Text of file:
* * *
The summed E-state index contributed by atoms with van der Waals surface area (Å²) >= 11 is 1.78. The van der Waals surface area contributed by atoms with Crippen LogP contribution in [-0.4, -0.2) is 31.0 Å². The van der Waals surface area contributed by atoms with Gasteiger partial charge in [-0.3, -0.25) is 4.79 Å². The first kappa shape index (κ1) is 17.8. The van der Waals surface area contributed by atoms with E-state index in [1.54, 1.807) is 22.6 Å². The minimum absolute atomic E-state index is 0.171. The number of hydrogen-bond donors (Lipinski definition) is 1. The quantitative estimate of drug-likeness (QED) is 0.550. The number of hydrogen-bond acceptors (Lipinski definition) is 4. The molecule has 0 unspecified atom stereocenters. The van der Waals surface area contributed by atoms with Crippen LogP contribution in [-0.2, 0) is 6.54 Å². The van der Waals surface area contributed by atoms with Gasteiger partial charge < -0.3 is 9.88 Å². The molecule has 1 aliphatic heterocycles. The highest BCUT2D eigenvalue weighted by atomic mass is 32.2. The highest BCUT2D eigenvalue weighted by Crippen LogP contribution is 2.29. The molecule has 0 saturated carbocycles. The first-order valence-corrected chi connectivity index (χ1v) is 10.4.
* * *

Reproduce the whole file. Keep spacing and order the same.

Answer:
The summed E-state index contributed by atoms with van der Waals surface area (Å²) >= 11 is 1.78. The van der Waals surface area contributed by atoms with Crippen LogP contribution in [-0.4, -0.2) is 31.0 Å². The van der Waals surface area contributed by atoms with Gasteiger partial charge in [-0.3, -0.25) is 4.79 Å². The first kappa shape index (κ1) is 17.8. The van der Waals surface area contributed by atoms with E-state index in [1.54, 1.807) is 22.6 Å². The minimum absolute atomic E-state index is 0.171. The number of hydrogen-bond donors (Lipinski definition) is 1. The quantitative estimate of drug-likeness (QED) is 0.550. The number of hydrogen-bond acceptors (Lipinski definition) is 4. The molecule has 0 unspecified atom stereocenters. The van der Waals surface area contributed by atoms with Crippen LogP contribution in [-0.2, 0) is 6.54 Å². The van der Waals surface area contributed by atoms with Gasteiger partial charge < -0.3 is 9.88 Å². The molecule has 1 aliphatic heterocycles. The highest BCUT2D eigenvalue weighted by atomic mass is 32.2. The highest BCUT2D eigenvalue weighted by Crippen LogP contribution is 2.29. The molecule has 0 saturated carbocycles. The first-order valence-corrected chi connectivity index (χ1v) is 10.4.